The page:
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Author Topic: Water forms floating bridge in electric field  (Read 7277 times)

Offline zerotensor

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Water forms floating bridge in electric field
« on: March 11, 2009, 10:12:14 AM »
http://www.physorg.com/news110191847.html

This is a curious phenomenon...  Two beakers full of water are placed side-by-side.  A large electric field is created across two beakers of water.  It's not clear to me from the article whether the electrodes are in the beakers or not.  In any case, when the DC voltage is applied, water climbs out of the beakers and forms a bridge between them which grows and becomes stable.  The HHO crew should find this of some interest.


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Offline rensseak

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Re: Water forms floating bridge in electric field
« Reply #1 on: March 11, 2009, 05:26:48 PM »
http://www.physorg.com/news110191847.html

This is a curious phenomenon...  Two beakers full of water are placed side-by-side.  A large electric field is created across two beakers of water.  It's not clear to me from the article whether the electrodes are in the beakers or not.  In any case, when the DC voltage is applied, water climbs out of the beakers and forms a bridge between them which grows and becomes stable.  The HHO crew should find this of some interest.



the electrodes are inside the beakers.

http://www.youtube.com/results?search_type=&search_query=Floating+Water+Bridge&aq=f

Offline Outlawstc

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Re: Water forms floating bridge in electric field
« Reply #2 on: March 11, 2009, 09:47:55 PM »
are you putting high voltage positive in one and high negative in the other?


outlawstc

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Re: Water forms floating bridge in electric field
« Reply #2 on: March 11, 2009, 09:47:55 PM »
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Offline mastahscott

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Re: Water forms floating bridge in electric field
« Reply #3 on: March 11, 2009, 10:00:25 PM »
Wow, cool .. Im glad someone figured that out.  Its merely electrolysis forcing the water up because of the release of hydrogen and oxygen.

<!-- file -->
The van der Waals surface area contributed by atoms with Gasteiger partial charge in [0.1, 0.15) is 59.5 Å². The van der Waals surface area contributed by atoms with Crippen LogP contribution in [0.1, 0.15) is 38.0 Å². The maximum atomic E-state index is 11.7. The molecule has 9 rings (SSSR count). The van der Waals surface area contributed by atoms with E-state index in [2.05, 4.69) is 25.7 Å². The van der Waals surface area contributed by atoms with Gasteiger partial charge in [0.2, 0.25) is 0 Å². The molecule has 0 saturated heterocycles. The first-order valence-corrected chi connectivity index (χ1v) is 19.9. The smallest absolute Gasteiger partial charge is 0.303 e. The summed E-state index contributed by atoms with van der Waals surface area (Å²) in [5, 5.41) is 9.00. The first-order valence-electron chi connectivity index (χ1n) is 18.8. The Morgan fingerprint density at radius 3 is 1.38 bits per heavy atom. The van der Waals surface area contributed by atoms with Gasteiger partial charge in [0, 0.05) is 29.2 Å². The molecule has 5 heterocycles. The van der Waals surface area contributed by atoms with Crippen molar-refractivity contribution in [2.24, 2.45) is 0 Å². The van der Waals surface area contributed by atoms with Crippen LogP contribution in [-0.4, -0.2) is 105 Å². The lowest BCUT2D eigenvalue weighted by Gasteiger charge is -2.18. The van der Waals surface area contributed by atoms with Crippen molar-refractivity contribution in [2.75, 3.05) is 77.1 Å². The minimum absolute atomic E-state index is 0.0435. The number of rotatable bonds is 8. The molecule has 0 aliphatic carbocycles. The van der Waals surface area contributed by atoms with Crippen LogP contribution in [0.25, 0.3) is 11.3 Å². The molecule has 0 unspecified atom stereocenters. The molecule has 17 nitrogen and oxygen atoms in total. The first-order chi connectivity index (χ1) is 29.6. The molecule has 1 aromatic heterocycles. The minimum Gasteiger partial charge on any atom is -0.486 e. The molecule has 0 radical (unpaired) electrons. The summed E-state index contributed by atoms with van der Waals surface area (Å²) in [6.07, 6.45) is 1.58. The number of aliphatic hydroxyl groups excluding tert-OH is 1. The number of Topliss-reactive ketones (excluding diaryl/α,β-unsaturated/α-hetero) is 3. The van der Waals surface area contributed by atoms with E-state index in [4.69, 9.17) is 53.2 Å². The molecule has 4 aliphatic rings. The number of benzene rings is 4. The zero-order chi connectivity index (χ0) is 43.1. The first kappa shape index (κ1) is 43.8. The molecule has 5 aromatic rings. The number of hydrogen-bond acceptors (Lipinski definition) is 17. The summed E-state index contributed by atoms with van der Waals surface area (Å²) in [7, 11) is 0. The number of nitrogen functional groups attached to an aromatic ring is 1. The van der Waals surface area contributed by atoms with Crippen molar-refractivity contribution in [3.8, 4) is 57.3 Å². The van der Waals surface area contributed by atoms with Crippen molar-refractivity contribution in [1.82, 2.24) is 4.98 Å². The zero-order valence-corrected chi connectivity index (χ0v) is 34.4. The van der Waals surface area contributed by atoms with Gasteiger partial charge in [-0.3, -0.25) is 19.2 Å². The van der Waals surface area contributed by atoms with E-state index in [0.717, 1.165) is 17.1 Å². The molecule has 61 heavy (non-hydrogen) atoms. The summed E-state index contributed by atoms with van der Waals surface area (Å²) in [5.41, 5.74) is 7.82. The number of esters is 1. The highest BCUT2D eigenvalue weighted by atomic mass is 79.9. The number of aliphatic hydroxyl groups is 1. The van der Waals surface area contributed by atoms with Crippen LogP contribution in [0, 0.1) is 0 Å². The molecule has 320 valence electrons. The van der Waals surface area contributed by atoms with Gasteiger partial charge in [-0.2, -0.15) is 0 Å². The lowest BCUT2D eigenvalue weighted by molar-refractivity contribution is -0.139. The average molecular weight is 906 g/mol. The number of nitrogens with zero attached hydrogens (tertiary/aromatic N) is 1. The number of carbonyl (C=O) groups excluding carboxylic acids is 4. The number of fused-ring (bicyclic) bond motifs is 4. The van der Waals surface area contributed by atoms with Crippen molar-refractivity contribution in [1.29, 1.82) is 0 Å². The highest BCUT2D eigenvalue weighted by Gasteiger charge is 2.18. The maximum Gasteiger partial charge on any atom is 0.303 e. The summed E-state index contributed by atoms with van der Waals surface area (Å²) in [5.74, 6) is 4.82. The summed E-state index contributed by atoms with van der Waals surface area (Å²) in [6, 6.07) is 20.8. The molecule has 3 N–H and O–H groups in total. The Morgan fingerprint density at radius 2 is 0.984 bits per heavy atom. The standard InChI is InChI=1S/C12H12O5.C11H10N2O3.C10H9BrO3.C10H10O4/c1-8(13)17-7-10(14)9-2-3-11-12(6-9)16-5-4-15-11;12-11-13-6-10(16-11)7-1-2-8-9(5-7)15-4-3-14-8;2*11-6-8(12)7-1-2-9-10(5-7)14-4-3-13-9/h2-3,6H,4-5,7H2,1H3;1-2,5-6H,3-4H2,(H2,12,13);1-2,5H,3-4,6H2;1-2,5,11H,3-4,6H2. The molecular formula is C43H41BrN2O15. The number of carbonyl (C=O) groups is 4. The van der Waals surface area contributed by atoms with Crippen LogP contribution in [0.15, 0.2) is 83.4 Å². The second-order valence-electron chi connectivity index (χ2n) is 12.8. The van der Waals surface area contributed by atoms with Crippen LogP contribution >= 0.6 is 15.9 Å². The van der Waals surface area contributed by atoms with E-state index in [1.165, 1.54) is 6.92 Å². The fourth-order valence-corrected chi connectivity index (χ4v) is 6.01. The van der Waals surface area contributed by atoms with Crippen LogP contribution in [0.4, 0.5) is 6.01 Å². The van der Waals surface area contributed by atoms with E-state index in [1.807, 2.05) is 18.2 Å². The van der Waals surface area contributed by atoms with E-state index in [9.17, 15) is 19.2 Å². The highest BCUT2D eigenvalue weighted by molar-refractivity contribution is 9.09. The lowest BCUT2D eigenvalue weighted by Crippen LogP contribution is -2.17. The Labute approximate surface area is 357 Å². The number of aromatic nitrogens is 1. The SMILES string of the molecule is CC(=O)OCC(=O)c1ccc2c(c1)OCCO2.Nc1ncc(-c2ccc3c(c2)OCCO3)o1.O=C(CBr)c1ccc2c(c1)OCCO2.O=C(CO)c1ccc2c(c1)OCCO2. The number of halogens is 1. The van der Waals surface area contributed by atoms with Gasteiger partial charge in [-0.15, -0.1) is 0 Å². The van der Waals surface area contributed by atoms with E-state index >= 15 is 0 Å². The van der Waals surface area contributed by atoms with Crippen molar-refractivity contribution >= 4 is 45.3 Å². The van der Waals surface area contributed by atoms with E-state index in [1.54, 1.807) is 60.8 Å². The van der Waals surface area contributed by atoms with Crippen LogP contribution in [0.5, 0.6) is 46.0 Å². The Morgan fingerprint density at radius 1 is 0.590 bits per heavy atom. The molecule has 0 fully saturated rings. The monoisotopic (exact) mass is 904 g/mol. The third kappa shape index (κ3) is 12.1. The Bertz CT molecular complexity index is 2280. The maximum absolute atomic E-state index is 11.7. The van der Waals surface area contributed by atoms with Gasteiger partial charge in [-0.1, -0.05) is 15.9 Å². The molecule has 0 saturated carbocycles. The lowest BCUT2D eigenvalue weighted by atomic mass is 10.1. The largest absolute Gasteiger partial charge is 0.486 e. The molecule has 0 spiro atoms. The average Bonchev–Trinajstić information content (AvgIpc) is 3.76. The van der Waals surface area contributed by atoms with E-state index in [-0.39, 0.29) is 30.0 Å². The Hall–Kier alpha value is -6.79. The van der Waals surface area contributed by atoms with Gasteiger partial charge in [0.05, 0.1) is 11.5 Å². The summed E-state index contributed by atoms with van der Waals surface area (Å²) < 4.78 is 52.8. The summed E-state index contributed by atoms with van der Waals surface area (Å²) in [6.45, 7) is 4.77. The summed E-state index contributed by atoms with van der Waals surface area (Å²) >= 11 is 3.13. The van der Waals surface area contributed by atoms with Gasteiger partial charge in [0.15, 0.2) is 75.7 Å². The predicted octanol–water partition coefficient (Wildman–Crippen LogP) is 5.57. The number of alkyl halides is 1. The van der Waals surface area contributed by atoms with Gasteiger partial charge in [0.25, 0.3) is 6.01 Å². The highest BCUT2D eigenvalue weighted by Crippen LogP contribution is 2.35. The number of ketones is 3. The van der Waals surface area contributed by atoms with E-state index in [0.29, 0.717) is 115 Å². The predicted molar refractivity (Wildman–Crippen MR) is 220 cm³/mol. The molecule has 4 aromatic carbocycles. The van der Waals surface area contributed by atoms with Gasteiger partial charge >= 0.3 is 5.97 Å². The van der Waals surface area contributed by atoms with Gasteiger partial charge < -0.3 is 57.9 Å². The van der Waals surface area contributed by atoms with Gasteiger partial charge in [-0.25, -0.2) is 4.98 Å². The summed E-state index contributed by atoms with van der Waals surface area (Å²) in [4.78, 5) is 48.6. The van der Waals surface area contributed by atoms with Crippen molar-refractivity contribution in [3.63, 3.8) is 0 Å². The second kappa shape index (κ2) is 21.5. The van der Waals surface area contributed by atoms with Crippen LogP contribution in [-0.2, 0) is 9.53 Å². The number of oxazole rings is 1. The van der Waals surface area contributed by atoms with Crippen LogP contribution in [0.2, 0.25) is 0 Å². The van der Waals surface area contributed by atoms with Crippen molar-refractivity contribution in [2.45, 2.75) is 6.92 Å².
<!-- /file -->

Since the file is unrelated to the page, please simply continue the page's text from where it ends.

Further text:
http://www.physorg.com/news110191847.html

This is a curious phenomenon...  Two beakers full of water are placed side-by-side.  A large electric field is created across two beakers of water.  It's not clear to me from the article whether the electrodes are in the beakers or not.  In any case, when the DC voltage is applied, water climbs out of the beakers and forms a bridge between them which grows and becomes stable.  The HHO crew should find this of some interest.



Offline hansvonlieven

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Re: Water forms floating bridge in electric field
« Reply #4 on: March 11, 2009, 10:15:37 PM »
@ mastahscott,

It's not quite as simple as that. For electrolysis to occur a current must flow. Before the bridge forms there is no current flowing since the beakers are not electrically connected.

Hans von Lieven

Free Energy | searching for free energy and discussing free energy

Re: Water forms floating bridge in electric field
« Reply #4 on: March 11, 2009, 10:15:37 PM »
Sponsored links:




Offline ramset

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Re: Water forms floating bridge in electric field
« Reply #5 on: March 11, 2009, 10:21:50 PM »
Hans
Thank you
This is a scientific anomaly at this point[they don't understand WHY it does this]

The real time vid is amazing
rennseaks link 2nd vid down 
http://www.youtube.com/results?search_type=&search_query=Floating+Water+Bridge&aq=f
Chet                                                      
        
PS and thank you zerotensor for the post
« Last Edit: March 11, 2009, 10:42:22 PM by ramset »

Offline powercat